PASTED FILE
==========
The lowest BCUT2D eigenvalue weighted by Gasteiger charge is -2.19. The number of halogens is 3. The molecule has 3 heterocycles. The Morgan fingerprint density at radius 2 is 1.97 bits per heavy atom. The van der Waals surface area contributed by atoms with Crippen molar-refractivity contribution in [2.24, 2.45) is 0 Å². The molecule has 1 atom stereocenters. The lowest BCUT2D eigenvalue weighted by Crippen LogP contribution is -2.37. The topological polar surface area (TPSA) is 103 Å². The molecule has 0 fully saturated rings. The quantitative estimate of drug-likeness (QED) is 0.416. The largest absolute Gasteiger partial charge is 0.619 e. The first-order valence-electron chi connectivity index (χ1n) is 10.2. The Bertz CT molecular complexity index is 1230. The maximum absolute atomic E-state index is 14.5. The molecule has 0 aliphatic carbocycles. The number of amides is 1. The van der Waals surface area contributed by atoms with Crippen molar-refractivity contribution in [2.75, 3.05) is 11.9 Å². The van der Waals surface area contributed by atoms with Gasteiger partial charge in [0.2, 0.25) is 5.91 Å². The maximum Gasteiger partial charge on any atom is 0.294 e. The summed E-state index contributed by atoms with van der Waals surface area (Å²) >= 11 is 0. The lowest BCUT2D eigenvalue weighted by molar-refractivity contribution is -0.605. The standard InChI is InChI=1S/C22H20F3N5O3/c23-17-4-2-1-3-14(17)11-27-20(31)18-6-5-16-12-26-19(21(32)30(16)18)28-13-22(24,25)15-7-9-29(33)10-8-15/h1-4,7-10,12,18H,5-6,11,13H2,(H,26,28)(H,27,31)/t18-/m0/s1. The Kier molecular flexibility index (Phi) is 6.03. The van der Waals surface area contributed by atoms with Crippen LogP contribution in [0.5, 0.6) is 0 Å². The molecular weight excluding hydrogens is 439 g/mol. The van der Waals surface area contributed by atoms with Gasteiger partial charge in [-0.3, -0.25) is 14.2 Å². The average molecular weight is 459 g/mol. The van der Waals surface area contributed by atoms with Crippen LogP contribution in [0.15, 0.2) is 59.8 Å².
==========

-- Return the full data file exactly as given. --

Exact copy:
The lowest BCUT2D eigenvalue weighted by Gasteiger charge is -2.19. The number of halogens is 3. The molecule has 3 heterocycles. The Morgan fingerprint density at radius 2 is 1.97 bits per heavy atom. The van der Waals surface area contributed by atoms with Crippen molar-refractivity contribution in [2.24, 2.45) is 0 Å². The molecule has 1 atom stereocenters. The lowest BCUT2D eigenvalue weighted by Crippen LogP contribution is -2.37. The topological polar surface area (TPSA) is 103 Å². The molecule has 0 fully saturated rings. The quantitative estimate of drug-likeness (QED) is 0.416. The largest absolute Gasteiger partial charge is 0.619 e. The first-order valence-electron chi connectivity index (χ1n) is 10.2. The Bertz CT molecular complexity index is 1230. The maximum absolute atomic E-state index is 14.5. The molecule has 0 aliphatic carbocycles. The number of amides is 1. The van der Waals surface area contributed by atoms with Crippen molar-refractivity contribution in [2.75, 3.05) is 11.9 Å². The van der Waals surface area contributed by atoms with Gasteiger partial charge in [0.2, 0.25) is 5.91 Å². The maximum Gasteiger partial charge on any atom is 0.294 e. The summed E-state index contributed by atoms with van der Waals surface area (Å²) >= 11 is 0. The lowest BCUT2D eigenvalue weighted by molar-refractivity contribution is -0.605. The standard InChI is InChI=1S/C22H20F3N5O3/c23-17-4-2-1-3-14(17)11-27-20(31)18-6-5-16-12-26-19(21(32)30(16)18)28-13-22(24,25)15-7-9-29(33)10-8-15/h1-4,7-10,12,18H,5-6,11,13H2,(H,26,28)(H,27,31)/t18-/m0/s1. The Kier molecular flexibility index (Phi) is 6.03. The van der Waals surface area contributed by atoms with Crippen LogP contribution in [0.5, 0.6) is 0 Å². The molecular weight excluding hydrogens is 439 g/mol. The van der Waals surface area contributed by atoms with Gasteiger partial charge in [-0.3, -0.25) is 14.2 Å². The average molecular weight is 459 g/mol. The van der Waals surface area contributed by atoms with Crippen LogP contribution in [0.15, 0.2) is 59.8 Å².